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I was given the following explanation of Faraday cage: There is no electric field inside a hollow, charged conducting shell because a Gaussian surface inside the shell must have zero flux through it since it encloses zero charge. In the picture below, ${\bf S}$ is the Gaussian surface.

Charged shell

But I am not convinced by this explanation. There is clearly a field outside the shell since the shell is charged. What if I consider a closed surface ${\bf T}$ outside the Faraday cage like in the image below:

Another charged shell

Again, the charge enclosed by ${\bf T}$ is zero so shouldn't this mean that there is zero flux through ${\bf T}$ and hence no electric field inside ${\bf T}$?

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    $\begingroup$ Am I getting inconsistent results because I'm ignoring the direction of electric field? $\endgroup$
    – Confuse
    Nov 1, 2019 at 10:05

6 Answers 6

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All electric flux start at a positive charge (a.k.a source of flux) and end at a negative charge (a.k.a sink). Since the Gaussian surface you considered outside the charged shell houses neither positive nor negative charges, there can't be any net electric flux going into or coming out of the Gaussian surface of your choice.

That means all electric flux that goes in must come out.

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In the second case, the netto flux is also zero. There is an equal amount electric field going in the volume as out the volume. Hence, if you take the surface integral over the volume, the result is zero.

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  • $\begingroup$ But there is electric field inside T right? $\endgroup$
    – Confuse
    Nov 1, 2019 at 10:23
  • $\begingroup$ Yes, there will be electric field inside. $\endgroup$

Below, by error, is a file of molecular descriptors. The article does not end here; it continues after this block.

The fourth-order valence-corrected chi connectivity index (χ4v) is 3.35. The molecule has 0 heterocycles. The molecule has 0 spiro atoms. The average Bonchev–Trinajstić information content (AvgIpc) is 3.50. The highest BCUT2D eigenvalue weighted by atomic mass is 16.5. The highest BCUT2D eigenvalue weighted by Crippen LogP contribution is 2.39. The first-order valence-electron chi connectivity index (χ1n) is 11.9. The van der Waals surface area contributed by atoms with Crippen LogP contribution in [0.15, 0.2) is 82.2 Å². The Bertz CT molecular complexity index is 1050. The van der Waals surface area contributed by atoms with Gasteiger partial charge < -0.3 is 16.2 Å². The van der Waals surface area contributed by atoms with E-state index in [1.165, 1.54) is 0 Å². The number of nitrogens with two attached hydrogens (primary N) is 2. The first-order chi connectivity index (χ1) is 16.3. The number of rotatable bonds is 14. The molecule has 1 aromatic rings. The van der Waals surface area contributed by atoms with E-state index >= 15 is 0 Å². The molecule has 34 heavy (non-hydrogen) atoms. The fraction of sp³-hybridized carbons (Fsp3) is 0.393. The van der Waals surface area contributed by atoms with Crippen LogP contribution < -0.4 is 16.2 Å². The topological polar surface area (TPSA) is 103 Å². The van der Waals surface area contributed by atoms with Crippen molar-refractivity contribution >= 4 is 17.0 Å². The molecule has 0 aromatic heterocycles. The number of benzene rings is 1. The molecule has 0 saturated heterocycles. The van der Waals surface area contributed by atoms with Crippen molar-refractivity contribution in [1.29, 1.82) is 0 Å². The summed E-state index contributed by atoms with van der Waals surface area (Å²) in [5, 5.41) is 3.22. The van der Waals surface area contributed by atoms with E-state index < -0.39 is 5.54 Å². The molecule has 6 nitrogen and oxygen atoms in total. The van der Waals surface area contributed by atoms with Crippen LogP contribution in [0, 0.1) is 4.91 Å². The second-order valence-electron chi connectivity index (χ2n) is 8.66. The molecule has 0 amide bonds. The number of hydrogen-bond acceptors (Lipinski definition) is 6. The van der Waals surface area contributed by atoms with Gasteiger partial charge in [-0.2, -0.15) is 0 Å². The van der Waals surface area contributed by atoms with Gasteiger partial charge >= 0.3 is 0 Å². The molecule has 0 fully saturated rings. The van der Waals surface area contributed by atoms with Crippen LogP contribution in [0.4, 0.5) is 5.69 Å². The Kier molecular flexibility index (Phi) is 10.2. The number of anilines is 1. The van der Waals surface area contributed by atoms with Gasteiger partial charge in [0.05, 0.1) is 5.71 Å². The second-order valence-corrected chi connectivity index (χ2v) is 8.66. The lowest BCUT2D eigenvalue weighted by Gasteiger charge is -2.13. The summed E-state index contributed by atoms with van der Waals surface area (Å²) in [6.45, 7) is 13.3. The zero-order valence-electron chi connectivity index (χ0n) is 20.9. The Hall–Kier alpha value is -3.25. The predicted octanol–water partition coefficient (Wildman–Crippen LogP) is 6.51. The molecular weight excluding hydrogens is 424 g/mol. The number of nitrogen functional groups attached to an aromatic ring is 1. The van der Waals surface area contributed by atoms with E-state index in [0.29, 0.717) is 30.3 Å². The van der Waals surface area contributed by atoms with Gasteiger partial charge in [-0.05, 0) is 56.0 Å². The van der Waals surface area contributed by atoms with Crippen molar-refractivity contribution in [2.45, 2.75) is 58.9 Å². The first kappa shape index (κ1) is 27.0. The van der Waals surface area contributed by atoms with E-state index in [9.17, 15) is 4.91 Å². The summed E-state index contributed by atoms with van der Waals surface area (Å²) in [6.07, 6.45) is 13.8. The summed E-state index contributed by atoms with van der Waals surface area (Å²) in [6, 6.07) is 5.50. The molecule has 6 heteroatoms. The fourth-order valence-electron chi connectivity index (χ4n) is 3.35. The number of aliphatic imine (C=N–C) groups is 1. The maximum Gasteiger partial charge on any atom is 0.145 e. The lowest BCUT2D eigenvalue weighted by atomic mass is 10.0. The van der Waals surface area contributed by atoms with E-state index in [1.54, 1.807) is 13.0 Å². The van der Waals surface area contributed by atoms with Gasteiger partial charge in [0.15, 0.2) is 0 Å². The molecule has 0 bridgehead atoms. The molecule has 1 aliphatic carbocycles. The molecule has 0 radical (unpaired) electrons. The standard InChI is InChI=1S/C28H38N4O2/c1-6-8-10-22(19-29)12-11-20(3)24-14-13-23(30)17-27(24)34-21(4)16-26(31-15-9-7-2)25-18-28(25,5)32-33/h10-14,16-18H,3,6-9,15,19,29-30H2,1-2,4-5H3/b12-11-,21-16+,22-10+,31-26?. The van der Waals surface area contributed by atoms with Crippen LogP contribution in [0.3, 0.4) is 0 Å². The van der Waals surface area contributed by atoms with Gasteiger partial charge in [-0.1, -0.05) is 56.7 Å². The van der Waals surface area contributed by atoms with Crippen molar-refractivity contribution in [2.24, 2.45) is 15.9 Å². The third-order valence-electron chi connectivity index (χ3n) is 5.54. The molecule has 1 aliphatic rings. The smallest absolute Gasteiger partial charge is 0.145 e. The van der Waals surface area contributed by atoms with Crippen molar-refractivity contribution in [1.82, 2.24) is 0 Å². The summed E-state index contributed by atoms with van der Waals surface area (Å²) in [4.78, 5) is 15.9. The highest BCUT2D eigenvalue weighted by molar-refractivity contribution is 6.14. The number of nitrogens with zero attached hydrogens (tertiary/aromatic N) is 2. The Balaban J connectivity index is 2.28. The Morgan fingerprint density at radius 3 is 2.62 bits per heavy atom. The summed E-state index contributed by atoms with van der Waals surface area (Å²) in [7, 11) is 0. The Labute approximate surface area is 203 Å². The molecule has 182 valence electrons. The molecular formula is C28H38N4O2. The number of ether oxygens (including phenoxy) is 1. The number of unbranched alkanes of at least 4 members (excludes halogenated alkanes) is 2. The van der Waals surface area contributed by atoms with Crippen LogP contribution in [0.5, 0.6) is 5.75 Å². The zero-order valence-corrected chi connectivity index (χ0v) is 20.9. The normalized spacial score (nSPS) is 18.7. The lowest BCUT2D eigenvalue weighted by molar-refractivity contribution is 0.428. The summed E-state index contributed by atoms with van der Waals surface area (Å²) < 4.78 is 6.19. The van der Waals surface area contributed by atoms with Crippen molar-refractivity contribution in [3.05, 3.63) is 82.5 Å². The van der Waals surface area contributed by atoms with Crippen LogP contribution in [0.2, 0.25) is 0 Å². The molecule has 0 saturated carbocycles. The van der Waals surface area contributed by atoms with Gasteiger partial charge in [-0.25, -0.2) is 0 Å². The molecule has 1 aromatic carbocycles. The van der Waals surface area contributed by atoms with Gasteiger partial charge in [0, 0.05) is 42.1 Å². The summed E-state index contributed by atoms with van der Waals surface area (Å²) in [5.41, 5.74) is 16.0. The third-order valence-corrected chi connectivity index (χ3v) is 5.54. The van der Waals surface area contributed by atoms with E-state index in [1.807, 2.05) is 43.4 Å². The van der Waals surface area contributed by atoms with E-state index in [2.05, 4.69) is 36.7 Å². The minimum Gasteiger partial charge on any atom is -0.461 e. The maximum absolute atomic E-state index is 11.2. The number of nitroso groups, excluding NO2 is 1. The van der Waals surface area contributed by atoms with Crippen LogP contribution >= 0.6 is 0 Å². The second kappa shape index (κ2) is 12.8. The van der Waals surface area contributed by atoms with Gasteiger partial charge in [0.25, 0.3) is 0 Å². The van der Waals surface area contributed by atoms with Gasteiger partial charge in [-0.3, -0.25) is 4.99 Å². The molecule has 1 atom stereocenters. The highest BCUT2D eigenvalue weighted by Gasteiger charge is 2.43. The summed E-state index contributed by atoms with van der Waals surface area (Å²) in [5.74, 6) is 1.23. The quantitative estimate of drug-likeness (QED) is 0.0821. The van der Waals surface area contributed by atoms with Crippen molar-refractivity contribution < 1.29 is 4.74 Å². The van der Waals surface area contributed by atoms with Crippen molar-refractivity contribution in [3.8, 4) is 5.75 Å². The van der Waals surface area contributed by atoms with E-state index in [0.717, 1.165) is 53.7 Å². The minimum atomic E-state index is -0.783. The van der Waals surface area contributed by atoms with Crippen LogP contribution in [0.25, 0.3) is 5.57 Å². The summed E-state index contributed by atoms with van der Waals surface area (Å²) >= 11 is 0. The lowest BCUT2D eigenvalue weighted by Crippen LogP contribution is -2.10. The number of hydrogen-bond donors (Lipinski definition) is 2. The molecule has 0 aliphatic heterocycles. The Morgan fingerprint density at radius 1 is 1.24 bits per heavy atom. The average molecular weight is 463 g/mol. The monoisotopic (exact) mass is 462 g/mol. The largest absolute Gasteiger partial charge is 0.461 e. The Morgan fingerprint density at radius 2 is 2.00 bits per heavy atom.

– Frederic
    Nov 1, 2019 at 10:25
  • $\begingroup$ Since there is no electric field inside S, I am assuming that the only reason why T has zero net flux despite of having a electric field inside is because of signs of the field lines (field lines entering and exiting have opposite signs) $\endgroup$
    – Confuse
    Nov 1, 2019 at 10:28
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    $\begingroup$ Yes, exactly. The electric field which enters the surface has opposite sign to the electric field which leaves the surface in the calculation of the surface integral. $\endgroup$
    – Frederic
    Nov 1, 2019 at 10:30
  • $\begingroup$ Thanks a lot for help! $\endgroup$
    – Confuse
    Nov 1, 2019 at 10:31
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Again, the charge enclosed by T is zero so shouldn't this mean that there is zero flux through T and hence no electric field inside T?

Let's say we have a point charge $q$ at the origin $O$. Let $S$ be any closed surface that doesn't contain $q$. Electric field is non-zero everywhere (It's $\vec{E}(\vec{r})= \frac{kq}{r^2} \hat{r}$ : we know this). And yet, what we find is that $\oint_S \vec{E} \cdot d\vec{S} = 0$ for such a closed surface even though electric field is non-zero inside $S$. The same applies to your scenario for the second closed surface you drew outside the cage.

So yes, as you say, the argument to show that the electric field inside a cavity of a conductor that contains no charge is zero, involves more reasoning than what has been told to you. Please refer to the following picture that is taken from Griffiths' Electrodynamics book.

enter image description here

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If T is also a hollow conductive shell then there is zero flux through T and hence no electric field inside T.

This happens because the external electric field, due to the charge distribution in S, produces a displacement of free charges in T (a conductor) which generates an charge re-distribution in T.

This new distribution of charge in T produces a local electric field in T which opposes to the external electric field caused by S. The result is zero net flux in T (equilibrium is re-established).

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If you have a conducting wire with all the charge is confined to flow within the (regardless of the potential across it).

Now, bend that wire into a loop. Is there current outside or inside of the loop?

What if you extend that into a 3d shell?

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There is a subject similar in hydraulic is about buoyancy. Where the vector to sum is pressure and the it said that it acts normal to the surface, but at the end it is a sum of forces.

Now for the electric field at a point it will give you the force for that possible test charge inside the metal of the surface. And it will be different at each point in the surface the electric value at the point near will be larger and the one who are far will be smallest. But the cumulative sum will be zero. enter image description here

I suppose that those forces will redistribute the charge in the Faraday cage but I don't know about that, I haven't read about that subject.

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